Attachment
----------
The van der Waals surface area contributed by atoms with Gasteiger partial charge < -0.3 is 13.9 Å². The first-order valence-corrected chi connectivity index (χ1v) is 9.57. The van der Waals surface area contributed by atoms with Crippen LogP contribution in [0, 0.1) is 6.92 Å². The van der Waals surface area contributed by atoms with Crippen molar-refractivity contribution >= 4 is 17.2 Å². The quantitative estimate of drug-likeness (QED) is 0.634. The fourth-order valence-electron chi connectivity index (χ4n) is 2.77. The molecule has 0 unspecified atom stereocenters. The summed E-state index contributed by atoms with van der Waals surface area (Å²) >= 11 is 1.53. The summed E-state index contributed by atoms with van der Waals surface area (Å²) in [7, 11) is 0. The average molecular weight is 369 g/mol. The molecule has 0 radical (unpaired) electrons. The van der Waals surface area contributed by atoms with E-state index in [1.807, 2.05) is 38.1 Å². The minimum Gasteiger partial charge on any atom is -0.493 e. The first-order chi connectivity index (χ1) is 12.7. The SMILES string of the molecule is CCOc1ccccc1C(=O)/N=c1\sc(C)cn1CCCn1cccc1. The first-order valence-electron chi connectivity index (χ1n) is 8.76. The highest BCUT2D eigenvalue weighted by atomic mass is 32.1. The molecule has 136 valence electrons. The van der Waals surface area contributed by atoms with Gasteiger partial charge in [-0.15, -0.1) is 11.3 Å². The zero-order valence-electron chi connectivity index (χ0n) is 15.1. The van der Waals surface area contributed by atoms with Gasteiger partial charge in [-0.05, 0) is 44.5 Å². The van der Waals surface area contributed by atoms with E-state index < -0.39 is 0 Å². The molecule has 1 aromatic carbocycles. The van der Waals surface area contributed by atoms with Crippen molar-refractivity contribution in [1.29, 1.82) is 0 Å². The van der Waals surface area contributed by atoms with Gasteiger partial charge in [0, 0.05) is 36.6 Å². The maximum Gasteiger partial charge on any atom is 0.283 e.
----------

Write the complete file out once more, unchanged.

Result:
The van der Waals surface area contributed by atoms with Gasteiger partial charge < -0.3 is 13.9 Å². The first-order valence-corrected chi connectivity index (χ1v) is 9.57. The van der Waals surface area contributed by atoms with Crippen LogP contribution in [0, 0.1) is 6.92 Å². The van der Waals surface area contributed by atoms with Crippen molar-refractivity contribution >= 4 is 17.2 Å². The quantitative estimate of drug-likeness (QED) is 0.634. The fourth-order valence-electron chi connectivity index (χ4n) is 2.77. The molecule has 0 unspecified atom stereocenters. The summed E-state index contributed by atoms with van der Waals surface area (Å²) >= 11 is 1.53. The summed E-state index contributed by atoms with van der Waals surface area (Å²) in [7, 11) is 0. The average molecular weight is 369 g/mol. The molecule has 0 radical (unpaired) electrons. The van der Waals surface area contributed by atoms with E-state index in [1.807, 2.05) is 38.1 Å². The minimum Gasteiger partial charge on any atom is -0.493 e. The first-order chi connectivity index (χ1) is 12.7. The SMILES string of the molecule is CCOc1ccccc1C(=O)/N=c1\sc(C)cn1CCCn1cccc1. The first-order valence-electron chi connectivity index (χ1n) is 8.76. The highest BCUT2D eigenvalue weighted by atomic mass is 32.1. The molecule has 136 valence electrons. The van der Waals surface area contributed by atoms with Gasteiger partial charge in [-0.15, -0.1) is 11.3 Å². The zero-order valence-electron chi connectivity index (χ0n) is 15.1. The van der Waals surface area contributed by atoms with Gasteiger partial charge in [-0.05, 0) is 44.5 Å². The van der Waals surface area contributed by atoms with E-state index < -0.39 is 0 Å². The molecule has 1 aromatic carbocycles. The van der Waals surface area contributed by atoms with Crippen molar-refractivity contribution in [1.29, 1.82) is 0 Å². The van der Waals surface area contributed by atoms with Gasteiger partial charge in [0, 0.05) is 36.6 Å². The maximum Gasteiger partial charge on any atom is 0.283 e.